Leadership Stories: Jenny Winch thrives on change and variety

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From starting up her own language business to senior roles in multinational corporations, the public and charitable sectors, Jenny has demonstrated an ability to be creative, flexible and engaging in her leadership. Her career trajectory is the epitome of a portfolio career.

What does leadership mean to you, and how has your approach or style changed over time?

I became a manager in my early career, whilst in my early twenties. Managing others who were much older than me was certainly a challenge. Immediately following my promotion, I spent a lot of time educating myself on the technical aspects of the department – extensive knowledge made me more comfortable in the role. As I became more senior and the people I led became more senior, I learned to distinguish between being a manager and a leader.

Whilst being the second youngest of six siblings, I have always naturally held a leadership role within my own family and circle of friends – someone who provides, support, guidance, empathy and, not least, humour, in my view a vital leadership quality. With maturity, I have become confident in exhibiting these natural traits within the workplace. Achieving through and inspiring others – relying on their expertise whilst providing support, development, opportunities and sponsorship – has been the most enjoyable part of my career.

“Knowledge is power” is certainly a phrase that I live by. Not in a selfish way that means that you retain information for your own benefit and at the expense of others (we have all met those individuals who use knowledge for self-promotion) but sharing knowledge so that others are informed and can make better decisions is a critical trait for any leader.

For me, leadership is about inspiring your team towards the big goal whilst being conscious of and celebrating the smaller milestones that also mark out the road to success, appreciating and encouraging individuals whilst firmly focused on bigger team achievements. The relationships that I have with both my team and my colleagues, and the ease of collaboration, are the hallmarks of my leadership.

What have been the biggest challenges and the biggest successes in your life, and what have you learned from them?

Shy from an early age, I was extremely able and confident in a range of sporting activities, yet displayed a natural reticence in the classroom. Not speaking up in class was the most frequent comment in my school reports. Even into my late teens this persisted. As part of my degree, I had to spend a year in Spain. I was seconded to work in a small firm in Cartagena, travelling there on my own to share a flat with people I had never met before. That year was the making of me. The previous years of classroom study were just a toe dip in the immense sea of language required to converse confidently with the locals, the vast majority of whom had barely any knowledge of the English language. I ended up setting up my own teaching business, attracting school age students, corporate executives, a Navy officer and a Spanish-born English teacher looking to perfect her own language skills. Navigating the intense learning curve of mastering the language that I was passionate about (a passion instilled by a wonderful teacher) was a huge challenge but also a life-changing achievement, providing me with a new sense of confidence.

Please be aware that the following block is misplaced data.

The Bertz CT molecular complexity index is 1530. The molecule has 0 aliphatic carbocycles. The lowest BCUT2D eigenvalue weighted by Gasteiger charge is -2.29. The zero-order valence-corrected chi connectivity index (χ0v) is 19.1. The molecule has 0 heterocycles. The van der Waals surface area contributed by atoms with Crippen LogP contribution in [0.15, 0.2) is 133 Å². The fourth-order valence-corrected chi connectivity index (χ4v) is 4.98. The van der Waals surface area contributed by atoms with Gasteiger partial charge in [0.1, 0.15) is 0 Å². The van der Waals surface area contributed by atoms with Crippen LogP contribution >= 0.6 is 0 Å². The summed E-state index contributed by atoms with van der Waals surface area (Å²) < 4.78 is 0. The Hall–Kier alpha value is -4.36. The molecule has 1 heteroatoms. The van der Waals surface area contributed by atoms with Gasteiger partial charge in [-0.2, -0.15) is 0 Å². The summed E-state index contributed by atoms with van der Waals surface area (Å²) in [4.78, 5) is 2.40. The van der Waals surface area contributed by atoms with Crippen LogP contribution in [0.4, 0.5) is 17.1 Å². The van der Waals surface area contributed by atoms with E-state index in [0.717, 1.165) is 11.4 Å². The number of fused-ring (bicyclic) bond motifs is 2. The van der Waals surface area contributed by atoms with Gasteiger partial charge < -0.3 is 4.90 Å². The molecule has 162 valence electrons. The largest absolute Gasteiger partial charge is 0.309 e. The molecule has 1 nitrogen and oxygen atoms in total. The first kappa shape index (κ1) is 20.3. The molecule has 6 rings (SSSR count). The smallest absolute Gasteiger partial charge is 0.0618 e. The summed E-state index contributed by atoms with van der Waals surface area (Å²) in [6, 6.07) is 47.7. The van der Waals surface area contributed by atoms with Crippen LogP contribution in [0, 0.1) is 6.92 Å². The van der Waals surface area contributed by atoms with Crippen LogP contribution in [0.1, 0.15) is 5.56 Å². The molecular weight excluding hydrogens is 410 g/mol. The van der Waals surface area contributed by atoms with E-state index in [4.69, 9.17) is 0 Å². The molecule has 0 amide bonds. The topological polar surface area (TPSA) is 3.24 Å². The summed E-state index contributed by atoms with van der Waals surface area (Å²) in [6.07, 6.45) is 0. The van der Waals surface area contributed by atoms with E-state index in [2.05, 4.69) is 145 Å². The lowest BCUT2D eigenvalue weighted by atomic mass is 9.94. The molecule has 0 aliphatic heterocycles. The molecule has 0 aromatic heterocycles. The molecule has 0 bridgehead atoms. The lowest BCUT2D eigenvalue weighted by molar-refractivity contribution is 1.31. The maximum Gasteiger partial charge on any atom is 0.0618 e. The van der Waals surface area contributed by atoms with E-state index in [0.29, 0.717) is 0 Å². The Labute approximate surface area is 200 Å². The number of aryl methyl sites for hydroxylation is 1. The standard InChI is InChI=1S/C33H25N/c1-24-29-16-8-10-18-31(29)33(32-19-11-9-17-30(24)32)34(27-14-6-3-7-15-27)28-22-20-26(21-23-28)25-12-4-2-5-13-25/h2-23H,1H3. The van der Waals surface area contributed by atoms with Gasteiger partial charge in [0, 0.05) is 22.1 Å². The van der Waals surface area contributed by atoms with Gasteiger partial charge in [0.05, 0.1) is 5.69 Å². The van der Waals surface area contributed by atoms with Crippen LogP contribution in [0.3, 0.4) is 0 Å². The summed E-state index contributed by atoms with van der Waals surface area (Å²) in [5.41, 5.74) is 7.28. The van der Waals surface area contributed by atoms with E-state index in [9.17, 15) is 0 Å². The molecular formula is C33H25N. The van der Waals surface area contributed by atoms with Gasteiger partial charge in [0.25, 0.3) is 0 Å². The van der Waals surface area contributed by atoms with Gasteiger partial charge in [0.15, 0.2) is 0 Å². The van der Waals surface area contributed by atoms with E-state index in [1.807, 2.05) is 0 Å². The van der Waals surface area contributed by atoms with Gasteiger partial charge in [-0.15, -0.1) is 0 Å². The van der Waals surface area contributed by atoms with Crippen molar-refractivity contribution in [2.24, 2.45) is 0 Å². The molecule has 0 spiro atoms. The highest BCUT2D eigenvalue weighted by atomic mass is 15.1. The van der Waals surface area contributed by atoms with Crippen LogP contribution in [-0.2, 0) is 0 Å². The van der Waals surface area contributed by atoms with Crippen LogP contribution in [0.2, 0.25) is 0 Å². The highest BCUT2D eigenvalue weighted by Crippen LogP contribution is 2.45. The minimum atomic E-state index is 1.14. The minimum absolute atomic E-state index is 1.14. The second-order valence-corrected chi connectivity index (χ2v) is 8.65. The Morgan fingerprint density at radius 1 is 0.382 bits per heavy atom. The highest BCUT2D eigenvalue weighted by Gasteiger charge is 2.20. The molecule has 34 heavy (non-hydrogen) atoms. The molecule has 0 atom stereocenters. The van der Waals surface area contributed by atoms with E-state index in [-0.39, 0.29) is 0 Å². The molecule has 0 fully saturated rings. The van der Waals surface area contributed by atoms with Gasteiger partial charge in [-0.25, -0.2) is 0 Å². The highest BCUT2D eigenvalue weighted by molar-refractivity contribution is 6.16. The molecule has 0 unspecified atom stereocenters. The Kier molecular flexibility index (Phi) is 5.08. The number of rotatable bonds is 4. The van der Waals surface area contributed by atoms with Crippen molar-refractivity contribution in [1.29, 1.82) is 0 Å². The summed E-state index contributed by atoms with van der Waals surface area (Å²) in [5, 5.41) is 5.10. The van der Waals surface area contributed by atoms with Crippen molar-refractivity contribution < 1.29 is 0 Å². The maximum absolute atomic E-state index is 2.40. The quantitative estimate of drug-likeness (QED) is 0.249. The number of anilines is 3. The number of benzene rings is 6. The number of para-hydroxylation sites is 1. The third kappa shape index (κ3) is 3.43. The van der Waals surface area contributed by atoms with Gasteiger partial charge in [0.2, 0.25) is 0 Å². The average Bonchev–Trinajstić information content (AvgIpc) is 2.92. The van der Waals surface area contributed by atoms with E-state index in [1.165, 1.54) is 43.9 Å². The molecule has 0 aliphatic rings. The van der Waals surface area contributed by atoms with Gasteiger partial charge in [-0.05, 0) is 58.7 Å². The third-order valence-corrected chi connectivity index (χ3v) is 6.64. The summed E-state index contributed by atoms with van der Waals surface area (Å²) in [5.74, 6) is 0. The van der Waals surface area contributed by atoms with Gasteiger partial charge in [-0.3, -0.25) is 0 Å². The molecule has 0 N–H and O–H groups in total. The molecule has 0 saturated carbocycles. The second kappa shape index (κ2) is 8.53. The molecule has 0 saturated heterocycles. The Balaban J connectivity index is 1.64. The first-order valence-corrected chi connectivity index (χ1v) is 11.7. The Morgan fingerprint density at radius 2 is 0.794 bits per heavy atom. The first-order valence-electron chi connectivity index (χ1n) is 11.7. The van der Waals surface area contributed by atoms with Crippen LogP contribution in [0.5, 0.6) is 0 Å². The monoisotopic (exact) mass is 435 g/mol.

From a work perspective, I have always enjoyed the opportunity to change track in my career – changing industries and complete changes in roles over the years has meant that I feel comfortable being uncomfortable. I have had a portfolio career even during the times when everyone I knew felt the norm was to stay loyal to one organisation and work your way up the corporate ladder. I have worked in large multinational technology organisations, an investment bank, the NHS and a charity, to name but a few. In my roles within Finance, Global Bid Management and Commercial Contracts, I have worked with scientists, creatives, financiers and lawyers, teaming up with wonderful and different people along the way and have made some life-long friendships. The variety has been food for my soul.

Moving to manage new teams can certainly be a challenge. The forming and storming stages, are natural but sometimes tough. For me, earning the trust of a new team by being open, honest and delivering on promises, whilst taking a genuine personal interest in individuals, really reduces the time to the norming and performing phases.

My biggest successes, however, are my two children. A daughter and a son who are thriving in life and their careers but, more importantly, are also kind, funny and caring individuals.

What advice do you have for younger women aspiring to leadership roles?

  • Don’t be afraid to be yourself. Women do not need to put on an act in order to be successful in their career. Embrace your personality and natural skills and work hard at the professional aspects that you feel you need to acquire.
  • Don’t feel that your career has to be a straight line – changes in direction, whether up, sideways or even down, can be great learning opportunities.
  • Help others along the way – I have had some wonderful managers and sponsors in my career and I firmly believe in paying it forward.
  • Keep everything in perspective. The last 18 months has highlighted the need for work-life balance and the importance of family and friends.
  • Retain your sense of humour!

Changing industries and complete changes in roles over the years has meant that I feel comfortable being uncomfortable

Jenny Winch
Jenny Winch

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